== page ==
The answer is only one word yet an illuminating one.
As we continue to chat he does expand a little further about the challenges of training to fight but family and home are the predominant themes that punctuate our conversation. One gets the feeling talking to him that there is a bigger picture in play.
His upcoming opponent Sherman Williams is one of boxing’s wittier and more irascible characters. He was originally slated to fight Parker in April of this year on the undercard Wladimir Klitschko/Alex Leapai title fight. Williams at the time was one of Klitschko’s chief sparring partners and was thrown out of camp by Team Klitschko for allegedly turning up out of shape. However it wouldn’t be boxing if Williams didn’t have his own conflicting narrative for the events that unfolded, claiming his dismissal was due to over performing and giving the champ too many hard rounds. Either way as collateral damage Williams walked away from the fight with Parker, prickly at the treatment from Klitschko and with a chip on his shoulder. Having the opportunity for a second crack at Parker and more time to prepare he has vowed not to waste it and likes his chances as a live underdog to tip over the young contender and spoil the storyline.
The obvious goal for Parker and his team is the win, but what else? Clearly in such a short career the other primary objective will be to also get in some rounds, something Parker’s camp hoped to achieve in the past when fighting durable veterans Frans Botha and Brian Minto. Botha only lasted two rounds while Minto although going seven hardly fired a shot in protest, so dominant was Parker’s performance. This time around Parker will be looking for someone who fights back, who will test his will and resolve as well as his fitness and stamina. Someone who can extract a professional performance from a professional athlete.
Williams is nothing if not durable, a fighter who has only been stopped once (in 1999) in a 51 fight career that stretches all the way back to 1997. Having fought and sparred with fighters that possess all of the size and power that Parker does I ask Coach Barry what is the one thing that Parker brings that Williams won’t have seen in his long career. He points out the obvious, Parker’s speed but also adds, without wanting to give too much away that “we hope to show the old a dog a few tricks that he hasn’t seen yet.”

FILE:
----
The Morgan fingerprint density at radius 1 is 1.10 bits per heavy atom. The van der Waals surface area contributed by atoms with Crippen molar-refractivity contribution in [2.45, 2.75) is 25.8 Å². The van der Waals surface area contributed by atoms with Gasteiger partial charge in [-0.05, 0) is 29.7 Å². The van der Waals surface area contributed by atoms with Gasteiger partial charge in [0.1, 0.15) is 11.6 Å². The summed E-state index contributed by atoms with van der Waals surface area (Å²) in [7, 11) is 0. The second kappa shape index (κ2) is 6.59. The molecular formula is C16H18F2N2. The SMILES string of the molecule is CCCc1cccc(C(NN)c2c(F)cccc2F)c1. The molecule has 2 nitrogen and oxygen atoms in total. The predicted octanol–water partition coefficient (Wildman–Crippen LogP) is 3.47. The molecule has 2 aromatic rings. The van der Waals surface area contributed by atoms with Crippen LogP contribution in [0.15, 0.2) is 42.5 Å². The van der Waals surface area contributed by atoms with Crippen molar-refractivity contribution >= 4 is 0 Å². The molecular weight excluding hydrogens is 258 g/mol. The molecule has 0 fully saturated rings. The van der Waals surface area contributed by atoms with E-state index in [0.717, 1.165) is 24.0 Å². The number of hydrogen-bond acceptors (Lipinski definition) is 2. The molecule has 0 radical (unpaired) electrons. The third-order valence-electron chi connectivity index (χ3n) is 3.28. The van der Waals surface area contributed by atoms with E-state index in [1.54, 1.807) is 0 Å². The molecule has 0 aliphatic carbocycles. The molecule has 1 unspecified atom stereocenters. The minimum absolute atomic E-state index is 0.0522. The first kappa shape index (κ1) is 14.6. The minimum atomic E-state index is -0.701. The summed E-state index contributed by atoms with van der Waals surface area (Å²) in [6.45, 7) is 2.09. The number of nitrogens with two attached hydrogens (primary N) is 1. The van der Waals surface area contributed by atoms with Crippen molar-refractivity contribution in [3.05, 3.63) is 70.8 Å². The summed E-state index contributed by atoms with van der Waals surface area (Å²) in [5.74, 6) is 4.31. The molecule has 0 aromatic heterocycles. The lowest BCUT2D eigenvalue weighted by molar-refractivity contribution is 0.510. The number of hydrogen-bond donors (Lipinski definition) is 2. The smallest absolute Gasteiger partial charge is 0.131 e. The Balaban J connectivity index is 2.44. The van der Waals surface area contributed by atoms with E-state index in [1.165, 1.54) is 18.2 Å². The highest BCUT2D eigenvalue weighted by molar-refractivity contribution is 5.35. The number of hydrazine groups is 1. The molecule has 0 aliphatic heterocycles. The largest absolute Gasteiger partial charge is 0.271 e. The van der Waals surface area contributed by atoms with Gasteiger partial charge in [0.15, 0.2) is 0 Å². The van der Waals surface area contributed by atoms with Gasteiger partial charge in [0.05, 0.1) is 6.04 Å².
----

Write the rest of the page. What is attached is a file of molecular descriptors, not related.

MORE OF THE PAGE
Aside from those few tricks though, looking at Parker hit the bags the speed is an attribute amongst many attributes that clearly shines through. As we know some things in boxing can be trained and cultivated: Footwork, endurance, punch selection and even to some extent power. However speed is God given. Like the lone gunslinger standing after a shootout at the OK Corral, speed is all about whose hands move the quickest. As any fighter will tell you the punch that hurts the most is the one they don’t see coming.
Taking one last look around the gym before the session winds up I see the excitement and anticipation of a team on the homeward stretch. The hundreds of hours of hard work have been done, the lonely miles now exchanged for the familiar surroundings of home; home turf where the mood is light but the focus remains intense. This is the fun part where all of the arduous training pays off, where a young fighter gets to showcase his burgeoning skills, his developing craft in front of a partisan crowd.
And yet somewhere across town an older wily veteran plots one last upset with equal intensity, dreaming of taking a young fighter into deep waters and dark places with career changing punches, fighting in a division where one well timed shot can instantly change the trajectory of a decade’s long career and where redemption is only ever a millisecond away.
Let the hostilities commence.
You can follow Joseph on his Twitter account: www.twitter.com/joeboxerparker